At Age 84, Undergrad Becomes Master in Perseverance by Earning Degree

Janet Fein, who earned a bachelor’s degree in sociology at the age of 84, refused to let anything keep her from pursuing her longtime dream at UT Dallas. If you don’t see the video, watch it on Vimeo.

When Janet Fein could no longer drive herself to school, she got rides from DART.

When she could no longer use a walker to get to class, she switched to a wheelchair.

And when her health declined and she had to move to an assisted living center, Fein took independent study classes from home.

The 84-year-old refused to let anything keep her from earning her degree from The University of Texas at Dallas. On Wednesday, she will receive a Bachelor of Arts in sociology from the School of Economic, Political and Policy Sciences thanks to hard work and heroic levels of perseverance.

Fein will be the oldest of nearly 2,800 students participating in the University’s fall commencement ceremonies.

“You’re never too old to keep on learning,” the grandmother of eight said. “That’s very important to me, and that’s what this school has done for me.”

Graduating from college has been a longtime dream for Fein. She married and raised five children after graduating from high school in 1951. Her late husband, Howard, was in the U.S. Army during the Korean War. Afterward, the family moved several times for his job. Fein enrolled in a few community college courses in the ‘70s and finished her associate’s degree in arts and sciences from Richland College in 1995.

You’re never too old to keep on learning. That’s very important to me, and that’s what this school has done for me.

Janet Fein, who will earn a bachelor’s degree in sociology on Wednesday

In 2012, Fein transferred to UT Dallas after receiving a scholarship. She also was granted a state tuition waiver that allows individuals 65 and older to take up to six hours each semester with no tuition costs if they maintain a minimum GPA.

The new student was 78 and had just retired from her job as a secretary at Texas Scottish Rite Hospital for Children.

“I didn’t know if I could do it,” Fein said. “The standards at UTD are high. I didn’t know if I could meet them or not, but I found that I could.”

Fein took classes in religion, immigration and political science, to name a few. She maintained a 3.2 GPA despite juggling school with doctor’s appointments and a hospitalization. She said her professors have been understanding and the Office of Student AccessAbility provided accommodations, even moving classes to more accessible locations when necessary.

Through it all, Fein said she always felt welcome on campus. One of her professors and her classmates even threw her a birthday party last year.

“I was accepted, and the younger people were very friendly to me,” she said. “They never felt that I was too old.”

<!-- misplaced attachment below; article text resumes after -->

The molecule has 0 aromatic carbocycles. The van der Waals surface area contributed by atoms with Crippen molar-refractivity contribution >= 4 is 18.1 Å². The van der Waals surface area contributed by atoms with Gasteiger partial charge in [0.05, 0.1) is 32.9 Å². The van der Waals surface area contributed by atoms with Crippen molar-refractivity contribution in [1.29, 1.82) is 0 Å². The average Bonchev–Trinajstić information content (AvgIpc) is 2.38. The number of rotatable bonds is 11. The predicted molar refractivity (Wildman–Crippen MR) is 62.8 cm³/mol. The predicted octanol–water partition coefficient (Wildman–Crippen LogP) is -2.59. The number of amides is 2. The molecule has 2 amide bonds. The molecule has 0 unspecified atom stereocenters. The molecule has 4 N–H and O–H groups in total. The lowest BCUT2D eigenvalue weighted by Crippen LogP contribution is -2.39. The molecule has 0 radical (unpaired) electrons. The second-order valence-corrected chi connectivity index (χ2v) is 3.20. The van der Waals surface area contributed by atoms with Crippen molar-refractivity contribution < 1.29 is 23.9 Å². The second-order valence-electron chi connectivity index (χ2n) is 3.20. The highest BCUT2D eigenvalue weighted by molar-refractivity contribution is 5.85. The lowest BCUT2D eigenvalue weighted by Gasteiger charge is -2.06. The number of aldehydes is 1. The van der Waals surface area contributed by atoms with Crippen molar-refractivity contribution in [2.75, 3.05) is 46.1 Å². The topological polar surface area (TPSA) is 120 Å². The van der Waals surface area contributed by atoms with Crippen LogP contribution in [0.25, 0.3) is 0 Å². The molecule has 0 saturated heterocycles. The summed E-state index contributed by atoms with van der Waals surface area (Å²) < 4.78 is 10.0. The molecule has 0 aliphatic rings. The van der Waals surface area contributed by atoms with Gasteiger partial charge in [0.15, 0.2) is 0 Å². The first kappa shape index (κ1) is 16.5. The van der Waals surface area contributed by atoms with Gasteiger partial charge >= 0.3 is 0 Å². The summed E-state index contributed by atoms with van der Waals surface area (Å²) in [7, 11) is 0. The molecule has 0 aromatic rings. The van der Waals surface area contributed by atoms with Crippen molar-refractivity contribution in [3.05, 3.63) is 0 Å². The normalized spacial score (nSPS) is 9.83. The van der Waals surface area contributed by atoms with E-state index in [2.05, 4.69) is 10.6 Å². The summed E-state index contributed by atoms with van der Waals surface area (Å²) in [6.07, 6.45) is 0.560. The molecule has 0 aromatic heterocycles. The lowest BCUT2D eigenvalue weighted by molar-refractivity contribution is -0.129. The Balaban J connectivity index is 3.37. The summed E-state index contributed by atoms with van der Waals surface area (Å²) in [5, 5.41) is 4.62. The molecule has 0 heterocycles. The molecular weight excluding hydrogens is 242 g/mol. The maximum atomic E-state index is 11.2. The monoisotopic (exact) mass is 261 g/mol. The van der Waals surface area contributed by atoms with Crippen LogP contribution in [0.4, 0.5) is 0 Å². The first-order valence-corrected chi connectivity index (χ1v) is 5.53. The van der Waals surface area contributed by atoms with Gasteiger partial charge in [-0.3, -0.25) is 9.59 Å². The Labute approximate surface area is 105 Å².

Sixty-seven years after earning her high school diploma, Janet Fein is ready to be honored for her academic achievements at UT Dallas.

The University has a history of attracting older students, said Dr. Richard Scotch, program head of sociology and professor of sociology, public policy and political economy who taught Fein’s independent study courses during the fall.

“I think that kind of diversity makes a much richer institution for our students, who have the chance to interact with people who are at different stages of their lives and who have different interests,” he said.

“It makes for a better curriculum and for better classes because of what students bring to those classes.”

Dr. Bobby Alexander, associate professor of sociology, said Fein brought a wealth of life experience to the discussions in his Religion in Society class.

“Janet soaked up our class materials and lessons and shared her knowledge and wisdom with students in the class,” Alexander said. “She helped students see the importance of knowledge of history and lessons learned from it. She also showed them how to stick to the task of study.”

Fein’s health problems, which required her to use oxygen therapy, came close to forcing her to stop just a couple of semesters short of a degree.

“I couldn’t drive anymore, and I couldn’t go to school and thought I’d have to give it up,” she said. She didn’t take classes one semester but became unhappy.

“I felt I was missing something when I had to drop out. In the back of my mind, I said to myself, ‘I have to find a way to get back in school,’” she said.

Fein learned that she could get rides from her assisted living center to campus through a DART service for people with disabilities. Wearing oxygen tubes and a portable oxygen system, she used a walker to get to her classroom until she needed a wheelchair.

“Even with obstacles and setbacks, she kept going,” said Sheila Rollerson, her advisor. “I told her all the time she’s my hero because she would not give up.”

Fein will have plenty of fans cheering for her at commencement.

“I’m so impressed with her hard work and determination,” said Meryl Fein, her daughter-in-law. “She has made it happen any way she can.”

Now that Fein has turned in her last paper and submitted her last exam, the soon-to-be graduate has mixed feelings about what happens after she puts on the cap and gown.

“I feel like it’s a load off my mind,” Fein said during a recent campus visit. “But now it’s ‘What do I do next?’ because I’m going to miss this.”

Janet Fein thanks her longtime advisor, Sheila Rollerson, for helping her finish her degree. Rollerson helped Fein as she faced health problems while completing her requirements. “I told her all the time she’s my hero because she would not give up,” Rollerson said.

Media Contact: The Office of Media Relations, UT Dallas, (972) 883-2155, [email protected].